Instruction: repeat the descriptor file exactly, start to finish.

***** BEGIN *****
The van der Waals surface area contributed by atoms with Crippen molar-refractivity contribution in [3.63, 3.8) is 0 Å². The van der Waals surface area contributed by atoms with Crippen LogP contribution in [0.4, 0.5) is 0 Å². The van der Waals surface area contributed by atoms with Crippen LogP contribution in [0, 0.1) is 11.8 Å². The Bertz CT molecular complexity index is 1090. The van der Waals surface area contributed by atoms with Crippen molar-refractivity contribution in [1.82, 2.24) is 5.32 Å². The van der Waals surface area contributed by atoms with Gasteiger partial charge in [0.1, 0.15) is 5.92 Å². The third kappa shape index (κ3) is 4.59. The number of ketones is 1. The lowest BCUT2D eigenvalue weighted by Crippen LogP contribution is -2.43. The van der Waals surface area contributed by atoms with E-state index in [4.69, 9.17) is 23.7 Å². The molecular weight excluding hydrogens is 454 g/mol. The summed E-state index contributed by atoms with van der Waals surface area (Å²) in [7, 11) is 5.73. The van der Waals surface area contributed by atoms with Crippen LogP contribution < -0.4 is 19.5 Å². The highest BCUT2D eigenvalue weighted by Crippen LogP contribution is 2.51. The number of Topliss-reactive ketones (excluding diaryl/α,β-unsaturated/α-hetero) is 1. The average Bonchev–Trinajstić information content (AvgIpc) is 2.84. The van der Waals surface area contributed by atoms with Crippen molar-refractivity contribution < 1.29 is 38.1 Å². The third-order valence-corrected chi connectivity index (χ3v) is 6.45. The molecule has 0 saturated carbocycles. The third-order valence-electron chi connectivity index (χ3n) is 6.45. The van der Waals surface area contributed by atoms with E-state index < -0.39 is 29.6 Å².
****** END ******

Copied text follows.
The van der Waals surface area contributed by atoms with Crippen molar-refractivity contribution in [3.63, 3.8) is 0 Å². The van der Waals surface area contributed by atoms with Crippen LogP contribution in [0.4, 0.5) is 0 Å². The van der Waals surface area contributed by atoms with Crippen LogP contribution in [0, 0.1) is 11.8 Å². The Bertz CT molecular complexity index is 1090. The van der Waals surface area contributed by atoms with Crippen molar-refractivity contribution in [1.82, 2.24) is 5.32 Å². The van der Waals surface area contributed by atoms with Gasteiger partial charge in [0.1, 0.15) is 5.92 Å². The third kappa shape index (κ3) is 4.59. The number of ketones is 1. The lowest BCUT2D eigenvalue weighted by Crippen LogP contribution is -2.43. The van der Waals surface area contributed by atoms with E-state index in [4.69, 9.17) is 23.7 Å². The molecular weight excluding hydrogens is 454 g/mol. The summed E-state index contributed by atoms with van der Waals surface area (Å²) in [7, 11) is 5.73. The van der Waals surface area contributed by atoms with Crippen LogP contribution < -0.4 is 19.5 Å². The highest BCUT2D eigenvalue weighted by Crippen LogP contribution is 2.51. The number of Topliss-reactive ketones (excluding diaryl/α,β-unsaturated/α-hetero) is 1. The average Bonchev–Trinajstić information content (AvgIpc) is 2.84. The van der Waals surface area contributed by atoms with Crippen molar-refractivity contribution < 1.29 is 38.1 Å². The third-order valence-corrected chi connectivity index (χ3v) is 6.45. The molecule has 0 saturated carbocycles. The third-order valence-electron chi connectivity index (χ3n) is 6.45. The van der Waals surface area contributed by atoms with E-state index < -0.39 is 29.6 Å².